The HMRC’s Capital Goods Scheme has suggested that private schools may be able to recover VAT incurred on their building or refurbishment projects for facilities like swimming pools, sports halls, music and drama studios, laboratories or lecture halls.
Labour’s calculation, however, does not take into account the possibility of children moving to the state sector if VAT was put in place. An Independent Schools Council survey indicated that private establishments could lose at least 20% of their pupils if a tax of 20% was applied to fees.
In the researchers’ most favourable scenario, school fees VAT would yield £1bn p.a., £600m less than that suggested by Labour. In the group’s least favourable vision, wherein 25% of pupils exit private schools, VAT would destroy any revenue earned by placing a burden of those pupils on the state sector.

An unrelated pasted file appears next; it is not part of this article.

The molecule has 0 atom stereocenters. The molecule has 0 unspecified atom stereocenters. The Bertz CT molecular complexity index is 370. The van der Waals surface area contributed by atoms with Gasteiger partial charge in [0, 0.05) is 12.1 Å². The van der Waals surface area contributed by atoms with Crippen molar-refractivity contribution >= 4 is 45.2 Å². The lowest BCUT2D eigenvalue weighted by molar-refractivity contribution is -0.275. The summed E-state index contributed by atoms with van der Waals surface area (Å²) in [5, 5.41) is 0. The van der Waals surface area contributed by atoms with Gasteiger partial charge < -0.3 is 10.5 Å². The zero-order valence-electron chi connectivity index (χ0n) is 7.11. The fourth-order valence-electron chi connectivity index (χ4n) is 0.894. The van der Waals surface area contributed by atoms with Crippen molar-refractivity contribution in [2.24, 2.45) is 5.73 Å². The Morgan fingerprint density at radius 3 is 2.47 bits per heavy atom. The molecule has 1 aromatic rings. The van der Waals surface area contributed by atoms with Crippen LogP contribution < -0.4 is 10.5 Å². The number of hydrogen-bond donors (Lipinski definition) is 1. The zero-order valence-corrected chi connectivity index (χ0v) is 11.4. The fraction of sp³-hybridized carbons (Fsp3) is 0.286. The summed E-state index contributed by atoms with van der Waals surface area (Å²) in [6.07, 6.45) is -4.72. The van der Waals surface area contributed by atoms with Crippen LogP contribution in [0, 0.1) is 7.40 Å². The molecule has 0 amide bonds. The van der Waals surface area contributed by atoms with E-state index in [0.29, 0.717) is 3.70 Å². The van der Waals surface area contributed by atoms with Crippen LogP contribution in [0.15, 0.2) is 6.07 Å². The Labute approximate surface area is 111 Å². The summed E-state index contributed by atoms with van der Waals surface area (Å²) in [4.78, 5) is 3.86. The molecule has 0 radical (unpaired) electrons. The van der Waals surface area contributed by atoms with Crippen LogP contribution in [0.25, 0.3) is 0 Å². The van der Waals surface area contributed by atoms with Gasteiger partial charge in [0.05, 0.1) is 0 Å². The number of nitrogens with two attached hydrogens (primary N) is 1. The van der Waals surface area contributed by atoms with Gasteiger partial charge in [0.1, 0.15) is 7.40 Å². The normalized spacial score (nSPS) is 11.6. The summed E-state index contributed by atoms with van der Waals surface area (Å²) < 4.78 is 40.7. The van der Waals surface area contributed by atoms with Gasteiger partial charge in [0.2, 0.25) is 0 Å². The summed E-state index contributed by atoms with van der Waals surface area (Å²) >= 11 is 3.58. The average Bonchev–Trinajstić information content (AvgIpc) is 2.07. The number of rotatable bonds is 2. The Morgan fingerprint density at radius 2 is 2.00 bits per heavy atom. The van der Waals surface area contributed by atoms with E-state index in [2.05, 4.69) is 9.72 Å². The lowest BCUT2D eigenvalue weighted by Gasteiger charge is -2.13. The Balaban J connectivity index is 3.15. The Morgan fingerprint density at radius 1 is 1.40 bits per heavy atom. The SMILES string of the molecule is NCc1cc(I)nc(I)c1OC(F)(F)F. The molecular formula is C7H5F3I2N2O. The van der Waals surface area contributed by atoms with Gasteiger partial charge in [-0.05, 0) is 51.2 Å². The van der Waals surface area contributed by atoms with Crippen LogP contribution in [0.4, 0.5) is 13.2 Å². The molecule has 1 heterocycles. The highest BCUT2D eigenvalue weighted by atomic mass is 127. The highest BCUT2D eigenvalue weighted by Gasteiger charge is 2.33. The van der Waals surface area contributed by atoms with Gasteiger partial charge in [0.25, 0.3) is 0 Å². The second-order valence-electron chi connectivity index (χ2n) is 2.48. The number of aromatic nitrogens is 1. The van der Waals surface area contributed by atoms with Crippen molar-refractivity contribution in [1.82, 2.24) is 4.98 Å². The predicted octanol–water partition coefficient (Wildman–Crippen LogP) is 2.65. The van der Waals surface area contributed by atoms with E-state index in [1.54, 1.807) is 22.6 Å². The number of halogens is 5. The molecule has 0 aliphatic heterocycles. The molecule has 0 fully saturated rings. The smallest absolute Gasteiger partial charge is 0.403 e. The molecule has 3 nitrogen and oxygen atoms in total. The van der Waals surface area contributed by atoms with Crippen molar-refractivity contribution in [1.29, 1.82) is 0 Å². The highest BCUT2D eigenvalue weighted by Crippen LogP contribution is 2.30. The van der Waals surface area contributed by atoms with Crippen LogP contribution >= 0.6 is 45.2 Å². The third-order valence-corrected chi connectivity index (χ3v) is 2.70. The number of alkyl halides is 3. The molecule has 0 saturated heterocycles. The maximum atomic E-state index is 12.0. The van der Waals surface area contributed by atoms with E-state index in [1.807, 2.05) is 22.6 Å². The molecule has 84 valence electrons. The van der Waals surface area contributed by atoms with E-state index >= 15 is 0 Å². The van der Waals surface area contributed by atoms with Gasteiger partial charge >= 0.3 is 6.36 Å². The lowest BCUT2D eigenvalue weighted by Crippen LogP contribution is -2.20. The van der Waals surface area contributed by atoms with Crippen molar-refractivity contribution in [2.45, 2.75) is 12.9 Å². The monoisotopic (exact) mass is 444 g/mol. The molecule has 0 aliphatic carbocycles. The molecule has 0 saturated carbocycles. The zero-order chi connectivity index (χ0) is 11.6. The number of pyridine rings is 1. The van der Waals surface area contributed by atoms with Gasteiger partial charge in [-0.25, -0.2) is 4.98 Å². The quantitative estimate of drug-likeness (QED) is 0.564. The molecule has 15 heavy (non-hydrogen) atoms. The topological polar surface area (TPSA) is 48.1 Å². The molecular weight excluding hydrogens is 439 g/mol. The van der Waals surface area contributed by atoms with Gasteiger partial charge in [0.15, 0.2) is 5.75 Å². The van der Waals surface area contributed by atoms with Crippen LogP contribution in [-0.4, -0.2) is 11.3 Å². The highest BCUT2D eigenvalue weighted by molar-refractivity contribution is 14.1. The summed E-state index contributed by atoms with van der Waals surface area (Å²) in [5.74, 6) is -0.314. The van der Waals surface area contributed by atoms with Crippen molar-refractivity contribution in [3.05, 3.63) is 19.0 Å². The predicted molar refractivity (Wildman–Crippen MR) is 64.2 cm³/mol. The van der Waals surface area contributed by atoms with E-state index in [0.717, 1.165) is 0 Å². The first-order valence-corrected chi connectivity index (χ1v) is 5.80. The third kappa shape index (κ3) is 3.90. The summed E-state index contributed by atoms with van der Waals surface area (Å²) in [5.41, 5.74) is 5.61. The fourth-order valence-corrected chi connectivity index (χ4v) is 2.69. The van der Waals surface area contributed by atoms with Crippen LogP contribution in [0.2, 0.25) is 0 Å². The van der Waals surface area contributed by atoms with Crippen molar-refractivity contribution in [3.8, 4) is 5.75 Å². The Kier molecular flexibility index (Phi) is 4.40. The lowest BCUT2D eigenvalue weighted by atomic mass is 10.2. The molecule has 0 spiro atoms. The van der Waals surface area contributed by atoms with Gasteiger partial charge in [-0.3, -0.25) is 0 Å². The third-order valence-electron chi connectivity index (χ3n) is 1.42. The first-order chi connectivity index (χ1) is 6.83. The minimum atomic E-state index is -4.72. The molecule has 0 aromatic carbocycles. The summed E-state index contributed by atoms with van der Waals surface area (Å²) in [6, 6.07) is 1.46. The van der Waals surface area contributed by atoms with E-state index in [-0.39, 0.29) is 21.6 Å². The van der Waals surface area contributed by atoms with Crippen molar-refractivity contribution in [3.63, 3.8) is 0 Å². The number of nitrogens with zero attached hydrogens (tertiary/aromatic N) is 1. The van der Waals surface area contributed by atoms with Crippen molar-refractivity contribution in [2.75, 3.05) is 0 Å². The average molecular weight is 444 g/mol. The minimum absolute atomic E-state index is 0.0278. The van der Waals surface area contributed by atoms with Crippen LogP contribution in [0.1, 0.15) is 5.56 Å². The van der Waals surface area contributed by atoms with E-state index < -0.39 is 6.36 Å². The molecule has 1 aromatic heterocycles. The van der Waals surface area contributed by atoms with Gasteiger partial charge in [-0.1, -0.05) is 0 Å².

‘Labour’s claims are far too optimistic’
EDSK Director and ex-Ministerial Advisor at the Department for Education, Tom Richmond, said that Labour’s claims that £1.6bn a year could be raised through private school VAT seemed “far too optimistic,” particularly if more than a tiny number of pupils leave the private system and move to state schools. Adding VAT to fees is expected to impact the wealthiest families and reduce the level of public support for the tax. Labour has dismissed the report’s conclusions.
UK Education Secretary, Gillian Keegan, observed that Labour was basing “significant policy decisions on outdated and incorrect assumptions.”